Worcester, unlike Webster, was a thoughtful analyst, careful researcher, and largely free of the religious cant that had invaded many of Webster’s definition. Worcester knew the field of etymology in ways that had eluded Webster.

Webster died in 1843, and Worcester’s dictionary was published in 1848 to great reviews and wide acclaim. It was indeed superior to Webster’s work, and that should have clinched it in favor of Worcester. It didn’t.

It didn’t because of two publishers, Charles and George Merriam, who had gone to some lengths to buy the rights to Webster’s work. They knew the value of a brand, and they lacked the scruples to protect it honestly. What they did, and what they said about Worcester is chronicled in a new book by Peter Martin titled The Dictionary Wars: The American Fight Over the English Language.

The book has received excellent reviews from the New York Times and the New York Review of Books. Writing for the latter publication, Christopher Benfy says:

A largely forgotten figure in American letters, Worcester comes across, in Martin’s telling, as a far more attractive figure than Webster, moderate where Webster was vehement, liberal-minded in contrast with Webster’s narrow religiosity. Source: Cornering the Word Market | by Christopher Benfey | The New York Review of Books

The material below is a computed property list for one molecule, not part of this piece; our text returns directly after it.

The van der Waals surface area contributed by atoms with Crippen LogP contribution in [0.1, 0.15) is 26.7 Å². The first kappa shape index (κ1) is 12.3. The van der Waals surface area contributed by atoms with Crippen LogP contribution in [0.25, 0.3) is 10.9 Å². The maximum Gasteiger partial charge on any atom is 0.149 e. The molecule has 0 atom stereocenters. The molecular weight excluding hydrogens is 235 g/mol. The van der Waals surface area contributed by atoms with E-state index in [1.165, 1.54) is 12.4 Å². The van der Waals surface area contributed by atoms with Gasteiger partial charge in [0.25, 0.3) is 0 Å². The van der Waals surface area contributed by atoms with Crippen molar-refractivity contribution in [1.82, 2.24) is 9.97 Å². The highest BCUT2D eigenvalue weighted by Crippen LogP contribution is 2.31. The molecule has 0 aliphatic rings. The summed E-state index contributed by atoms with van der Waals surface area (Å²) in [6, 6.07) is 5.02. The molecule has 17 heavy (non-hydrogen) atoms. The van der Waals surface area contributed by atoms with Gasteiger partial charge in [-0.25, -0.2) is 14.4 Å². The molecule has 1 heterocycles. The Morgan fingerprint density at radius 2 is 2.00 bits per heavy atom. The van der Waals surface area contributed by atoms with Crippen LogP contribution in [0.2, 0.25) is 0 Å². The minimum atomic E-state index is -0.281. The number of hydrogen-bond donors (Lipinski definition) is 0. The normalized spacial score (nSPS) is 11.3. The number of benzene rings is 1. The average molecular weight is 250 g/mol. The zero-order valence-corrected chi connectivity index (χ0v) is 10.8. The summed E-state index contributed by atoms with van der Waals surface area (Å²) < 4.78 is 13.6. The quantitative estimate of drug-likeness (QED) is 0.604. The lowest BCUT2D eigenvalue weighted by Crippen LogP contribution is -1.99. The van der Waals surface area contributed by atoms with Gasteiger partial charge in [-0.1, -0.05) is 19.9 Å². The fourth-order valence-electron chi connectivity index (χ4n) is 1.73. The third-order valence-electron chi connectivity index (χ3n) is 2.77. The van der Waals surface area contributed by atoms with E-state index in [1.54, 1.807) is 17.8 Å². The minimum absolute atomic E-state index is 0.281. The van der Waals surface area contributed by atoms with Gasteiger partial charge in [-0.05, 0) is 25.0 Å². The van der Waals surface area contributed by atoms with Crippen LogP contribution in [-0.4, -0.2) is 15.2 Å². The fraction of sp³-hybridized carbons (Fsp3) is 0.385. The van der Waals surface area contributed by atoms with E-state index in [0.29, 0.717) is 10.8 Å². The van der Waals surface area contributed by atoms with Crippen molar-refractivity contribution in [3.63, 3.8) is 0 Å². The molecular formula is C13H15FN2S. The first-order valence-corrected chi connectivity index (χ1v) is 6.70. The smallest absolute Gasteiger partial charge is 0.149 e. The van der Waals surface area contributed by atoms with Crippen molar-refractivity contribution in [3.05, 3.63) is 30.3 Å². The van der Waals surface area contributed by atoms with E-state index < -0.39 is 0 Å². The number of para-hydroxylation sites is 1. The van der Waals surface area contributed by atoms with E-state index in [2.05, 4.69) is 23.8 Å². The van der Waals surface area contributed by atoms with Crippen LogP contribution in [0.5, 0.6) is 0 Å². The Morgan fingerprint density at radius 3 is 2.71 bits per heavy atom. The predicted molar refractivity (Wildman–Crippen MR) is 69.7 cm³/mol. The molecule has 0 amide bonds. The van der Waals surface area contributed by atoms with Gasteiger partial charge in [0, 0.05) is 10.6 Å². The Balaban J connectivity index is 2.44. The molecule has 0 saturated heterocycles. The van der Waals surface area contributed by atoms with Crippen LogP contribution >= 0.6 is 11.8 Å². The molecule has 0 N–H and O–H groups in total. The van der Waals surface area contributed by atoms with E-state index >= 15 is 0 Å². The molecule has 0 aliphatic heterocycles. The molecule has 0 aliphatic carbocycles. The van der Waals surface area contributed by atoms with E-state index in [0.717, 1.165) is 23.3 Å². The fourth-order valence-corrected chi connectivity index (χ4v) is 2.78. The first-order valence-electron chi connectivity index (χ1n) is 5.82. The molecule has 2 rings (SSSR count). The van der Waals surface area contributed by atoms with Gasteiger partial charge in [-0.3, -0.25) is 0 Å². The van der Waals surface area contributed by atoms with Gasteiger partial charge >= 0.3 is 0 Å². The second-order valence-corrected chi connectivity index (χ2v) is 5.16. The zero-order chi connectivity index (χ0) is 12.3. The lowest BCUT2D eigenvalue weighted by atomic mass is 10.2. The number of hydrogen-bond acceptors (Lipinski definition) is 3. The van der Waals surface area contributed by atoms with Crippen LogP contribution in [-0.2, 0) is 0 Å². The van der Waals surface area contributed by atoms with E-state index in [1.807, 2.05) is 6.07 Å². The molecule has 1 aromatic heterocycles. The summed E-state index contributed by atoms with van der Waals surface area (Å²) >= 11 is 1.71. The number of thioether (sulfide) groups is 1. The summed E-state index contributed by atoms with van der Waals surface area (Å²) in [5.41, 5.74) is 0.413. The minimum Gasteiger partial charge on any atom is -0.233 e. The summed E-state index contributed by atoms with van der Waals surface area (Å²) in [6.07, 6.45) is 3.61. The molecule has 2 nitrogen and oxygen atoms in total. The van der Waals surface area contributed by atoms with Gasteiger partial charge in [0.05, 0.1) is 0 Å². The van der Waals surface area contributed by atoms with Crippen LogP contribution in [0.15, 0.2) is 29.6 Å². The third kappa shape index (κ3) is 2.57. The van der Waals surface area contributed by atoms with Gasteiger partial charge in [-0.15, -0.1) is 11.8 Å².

You can find the New York Times review at this link. That page has a couple of other reviews of books about the language.

If you’re interested in the language, remember Joseph Emerson Worcester and track down a copy of Martin’s book.

Tools of the fiction writer: dialogue, action, explanation – in that order

Having written a little fiction and read a lot of it, I hereby humbly offer a few thoughts as to the tools that a fiction writer has when structuring a story. These tools are secondary to character and plot, but they are the engines of storytelling:

Dialogue. Characters have to talk to each other and to themselves. How they talk and what they say is enormously important to their development and vitally interesting to their readers, especially when they talk to each other. Dialogue is the number one tool that fiction writers have for making their stories engaging for readers.